Waiting in the Dark

This morning, at a little past 7 o’clock, I went out on an errand in the dark. I drove tentatively down our steep hill, alert for deer, and was glad they weren’t out and about yet. I passed several groups of children waiting for school buses on street corners. That is the part of daylight savings time that always bothers me – kids getting up and waiting for transportation in the dark. Why can’t DLS be changed in September rather than at the end of October? In this day and time, DLS is clearly politically motivated. It’s BS.

On the way home, I drove up the hill and nearly hit a darn deer standing in the middle of the street. The deer in this town are a menace. Although the neighborhoods have been around for many decades, the animals have not moved out towards the lake, where there is more to nibble on. Nooooo, they stay right here and eat our pretty blossoms, as well as bring traffic to a sometimes screeching halt.

I no longer view deer as pretty and sweet, but there are plenty of others who feed the dang things and keep them loitering around. Tourists find them “darling” and stop to photograph them in Landa Park and along the rivers. Around my neighborhood there are groups of ten to fifteen does, fawns, and yearlings lazing about, eating garden plants, and walking paths that have been long paved over.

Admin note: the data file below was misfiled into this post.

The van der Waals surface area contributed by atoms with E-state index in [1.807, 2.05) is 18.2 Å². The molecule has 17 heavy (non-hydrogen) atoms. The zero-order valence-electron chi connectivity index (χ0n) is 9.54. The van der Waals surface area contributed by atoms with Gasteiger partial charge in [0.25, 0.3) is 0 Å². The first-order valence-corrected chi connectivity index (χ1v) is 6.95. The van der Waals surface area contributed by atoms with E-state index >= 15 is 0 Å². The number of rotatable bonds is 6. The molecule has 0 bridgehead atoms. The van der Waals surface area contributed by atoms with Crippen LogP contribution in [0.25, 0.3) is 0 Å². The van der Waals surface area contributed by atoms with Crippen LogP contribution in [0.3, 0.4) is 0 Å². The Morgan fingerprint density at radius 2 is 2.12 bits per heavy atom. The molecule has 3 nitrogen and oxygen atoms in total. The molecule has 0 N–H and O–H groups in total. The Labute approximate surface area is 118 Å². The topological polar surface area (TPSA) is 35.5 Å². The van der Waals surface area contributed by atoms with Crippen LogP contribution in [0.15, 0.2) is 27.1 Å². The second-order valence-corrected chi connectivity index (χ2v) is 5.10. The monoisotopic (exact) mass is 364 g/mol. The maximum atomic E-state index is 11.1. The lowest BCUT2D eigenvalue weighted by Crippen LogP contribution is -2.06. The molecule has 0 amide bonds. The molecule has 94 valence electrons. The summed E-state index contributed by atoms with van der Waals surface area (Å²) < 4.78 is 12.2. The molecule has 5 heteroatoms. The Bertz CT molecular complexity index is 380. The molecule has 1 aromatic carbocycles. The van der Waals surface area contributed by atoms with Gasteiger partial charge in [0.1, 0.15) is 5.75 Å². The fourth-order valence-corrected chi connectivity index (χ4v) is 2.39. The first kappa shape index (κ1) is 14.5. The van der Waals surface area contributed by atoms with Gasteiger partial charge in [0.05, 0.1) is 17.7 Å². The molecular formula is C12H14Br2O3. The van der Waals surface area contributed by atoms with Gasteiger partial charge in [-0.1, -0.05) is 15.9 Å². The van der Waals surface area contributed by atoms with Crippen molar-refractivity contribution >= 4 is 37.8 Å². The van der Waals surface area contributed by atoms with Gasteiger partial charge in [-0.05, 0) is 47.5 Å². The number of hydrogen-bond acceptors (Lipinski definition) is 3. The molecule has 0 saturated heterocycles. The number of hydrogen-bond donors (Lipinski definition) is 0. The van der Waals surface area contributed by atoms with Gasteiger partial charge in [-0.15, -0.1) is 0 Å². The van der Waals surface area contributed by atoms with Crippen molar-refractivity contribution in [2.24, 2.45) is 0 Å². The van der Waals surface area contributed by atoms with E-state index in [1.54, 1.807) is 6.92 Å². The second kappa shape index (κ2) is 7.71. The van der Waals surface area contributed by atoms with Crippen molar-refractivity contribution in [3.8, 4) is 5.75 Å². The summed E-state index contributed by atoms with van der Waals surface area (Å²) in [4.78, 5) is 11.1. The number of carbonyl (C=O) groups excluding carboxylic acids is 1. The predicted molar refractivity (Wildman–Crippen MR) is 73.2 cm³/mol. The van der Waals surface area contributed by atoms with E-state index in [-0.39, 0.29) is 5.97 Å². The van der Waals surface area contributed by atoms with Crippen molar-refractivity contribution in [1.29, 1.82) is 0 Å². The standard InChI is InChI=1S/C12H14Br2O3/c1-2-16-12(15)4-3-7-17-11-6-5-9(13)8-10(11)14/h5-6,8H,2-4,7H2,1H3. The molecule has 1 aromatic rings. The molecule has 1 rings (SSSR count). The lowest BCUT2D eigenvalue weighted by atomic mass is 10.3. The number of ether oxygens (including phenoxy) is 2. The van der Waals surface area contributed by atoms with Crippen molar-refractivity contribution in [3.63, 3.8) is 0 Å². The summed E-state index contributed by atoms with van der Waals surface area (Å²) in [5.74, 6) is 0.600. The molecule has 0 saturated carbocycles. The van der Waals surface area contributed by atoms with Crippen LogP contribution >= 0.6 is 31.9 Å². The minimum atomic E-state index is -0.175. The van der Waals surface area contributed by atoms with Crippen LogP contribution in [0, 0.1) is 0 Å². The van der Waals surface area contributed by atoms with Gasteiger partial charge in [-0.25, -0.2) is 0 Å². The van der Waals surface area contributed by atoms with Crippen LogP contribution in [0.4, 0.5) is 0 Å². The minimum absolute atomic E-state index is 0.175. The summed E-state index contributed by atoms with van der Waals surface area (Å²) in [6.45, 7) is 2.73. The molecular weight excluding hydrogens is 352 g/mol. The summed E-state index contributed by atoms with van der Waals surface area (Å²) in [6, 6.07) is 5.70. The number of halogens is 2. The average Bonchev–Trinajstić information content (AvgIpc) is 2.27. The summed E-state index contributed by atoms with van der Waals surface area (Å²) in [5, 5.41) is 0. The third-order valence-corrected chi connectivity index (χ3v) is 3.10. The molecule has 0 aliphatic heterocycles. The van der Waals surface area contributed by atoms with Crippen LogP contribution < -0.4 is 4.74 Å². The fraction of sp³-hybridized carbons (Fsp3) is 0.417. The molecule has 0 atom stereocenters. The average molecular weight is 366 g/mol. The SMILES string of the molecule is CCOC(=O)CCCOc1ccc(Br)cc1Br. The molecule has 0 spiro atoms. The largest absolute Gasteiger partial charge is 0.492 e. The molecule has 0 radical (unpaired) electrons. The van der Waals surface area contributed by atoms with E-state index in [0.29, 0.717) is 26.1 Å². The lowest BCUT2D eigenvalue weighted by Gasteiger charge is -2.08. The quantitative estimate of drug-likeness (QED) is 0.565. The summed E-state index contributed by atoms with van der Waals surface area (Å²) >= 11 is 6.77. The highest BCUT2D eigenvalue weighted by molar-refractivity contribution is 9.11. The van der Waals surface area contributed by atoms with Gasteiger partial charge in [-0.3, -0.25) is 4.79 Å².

Of course, when the deer population increases the incidences of Lyme disease, perhaps action will be taken to move them elsewhere. Perhaps. But, by then, it will be too late, people! God forbid, government does anything ahead of time – don’t put in a stop sign or stop light until a few people are killed at intersections; don’t consider that we have a deer problem until we have to build a clinic just to handle a health issue; don’t widen a road until traffic clogs up; don’t repair a bridge until it becomes hazardous; don’t change DLS until some children are run over in the dark.


About Cyranette

I have been writing since I was 11 and am now a grandmother of 9. Aside from my family, I love writing, reading, movies, gardening, genealogy, and travel. I met my soulmate online and we've been married 19 years. I am a survivor of rape, abuse, and cancer. I believe in love, kindness, and common sense. I was born/raised in Indiana and have lived in Massachusetts, Texas, and California. I have visited: most of the United States, British Columbia, Germany, Austria, and Costa Rica. My husband and I would like to visit England, Europe, and New Zealand and to take a train ride along the Canadian/American border. I have written essays, articles, short stories, a romance novel, a self-help book, and several children's books.
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